An advisory opinion has been requested concerning whether the Director of the Office for Children and Youth may continue to provide certain contractual services to the federal Social Security Administration. We advise the Director that this work would be allowable, provided it continues to involve solely in-house activities of the federal agency, and does not bring the Director into any contact with local children's groups with which she may interact in connection with her State duties.

The Office for Children and Youth is an agency within the Executive Department. Its Director is appointed by and serves at the pleasure of the Governor and is responsible directly to him. Its role is to assist agencies, local governments, and organizations to carry out functions relating to children and youth effectively and economically. It also helps families and the general public learn about programs and services for children and youth. The Office also administers the Children's Trust Fund. This is a grant program established in 1987 to provide grants for: 1) developing, assisting, implementing, or evaluating innovative child abuse and neglect prevention, treatment, or education programs; and 2) operating innovative support programs for parents, families and abused or neglected children. Grants are made by the Director based on the review and recommendations of a grant review panel.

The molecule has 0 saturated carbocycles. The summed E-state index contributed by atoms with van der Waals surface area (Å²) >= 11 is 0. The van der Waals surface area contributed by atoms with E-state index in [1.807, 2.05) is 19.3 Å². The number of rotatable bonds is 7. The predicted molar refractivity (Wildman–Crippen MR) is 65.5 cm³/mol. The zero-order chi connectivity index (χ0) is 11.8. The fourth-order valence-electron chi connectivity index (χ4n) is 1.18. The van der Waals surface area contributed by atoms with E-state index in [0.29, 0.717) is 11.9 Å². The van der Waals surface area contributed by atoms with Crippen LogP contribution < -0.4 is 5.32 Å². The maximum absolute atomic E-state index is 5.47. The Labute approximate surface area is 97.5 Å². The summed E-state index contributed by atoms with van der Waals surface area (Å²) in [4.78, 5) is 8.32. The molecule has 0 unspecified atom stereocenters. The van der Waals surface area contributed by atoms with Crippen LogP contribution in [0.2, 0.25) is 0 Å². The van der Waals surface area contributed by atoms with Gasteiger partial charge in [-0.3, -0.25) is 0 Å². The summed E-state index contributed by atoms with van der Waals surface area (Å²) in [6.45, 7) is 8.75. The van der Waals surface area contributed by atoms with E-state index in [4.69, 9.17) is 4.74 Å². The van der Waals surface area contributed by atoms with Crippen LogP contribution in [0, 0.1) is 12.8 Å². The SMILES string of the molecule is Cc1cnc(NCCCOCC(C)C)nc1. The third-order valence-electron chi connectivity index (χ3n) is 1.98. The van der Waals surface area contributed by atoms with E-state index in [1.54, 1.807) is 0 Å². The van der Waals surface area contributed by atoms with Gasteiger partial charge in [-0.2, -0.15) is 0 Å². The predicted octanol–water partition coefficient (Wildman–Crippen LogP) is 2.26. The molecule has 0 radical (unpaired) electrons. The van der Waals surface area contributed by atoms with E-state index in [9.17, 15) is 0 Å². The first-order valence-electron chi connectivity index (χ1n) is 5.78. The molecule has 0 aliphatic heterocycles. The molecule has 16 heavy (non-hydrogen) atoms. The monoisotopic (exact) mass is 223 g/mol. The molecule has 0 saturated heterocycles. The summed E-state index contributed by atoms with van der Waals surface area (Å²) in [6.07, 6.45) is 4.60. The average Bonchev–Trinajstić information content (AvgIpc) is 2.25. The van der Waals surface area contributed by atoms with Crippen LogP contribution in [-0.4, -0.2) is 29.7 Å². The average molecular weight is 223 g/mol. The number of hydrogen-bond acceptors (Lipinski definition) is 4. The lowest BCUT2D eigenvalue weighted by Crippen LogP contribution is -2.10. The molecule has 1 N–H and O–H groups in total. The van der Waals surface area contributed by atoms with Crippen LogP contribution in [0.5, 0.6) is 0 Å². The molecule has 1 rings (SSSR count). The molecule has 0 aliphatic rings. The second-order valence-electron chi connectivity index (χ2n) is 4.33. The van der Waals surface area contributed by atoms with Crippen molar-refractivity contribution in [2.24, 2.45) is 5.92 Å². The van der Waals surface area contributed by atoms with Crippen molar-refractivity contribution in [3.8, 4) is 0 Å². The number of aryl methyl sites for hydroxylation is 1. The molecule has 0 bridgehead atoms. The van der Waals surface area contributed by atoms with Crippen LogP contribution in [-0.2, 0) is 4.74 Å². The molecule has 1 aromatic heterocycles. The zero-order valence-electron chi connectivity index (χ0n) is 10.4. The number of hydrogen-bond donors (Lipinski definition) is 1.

In addition to responsibilities for the Children's Trust Fund, the Director's duties include: responsibility for general administration of the Office; examination of available public and private programs for children to identify inefficiencies and needs and to evaluate effectiveness; review of children's program plans and budgets of State departments and agencies, and review of the children's and related programs in the Governor's budget; review of the funds available from State, local and federal sources for children's programs, and provision of recommendations to the Governor and other State agencies as to planning and expenditures for children's needs. The Director also serves as a liaison with State departments and local children's councils and child advocacy groups as to coordination and maximization of resources in developing programs for children, and carries out public information and education programs regarding children's services in Maryland.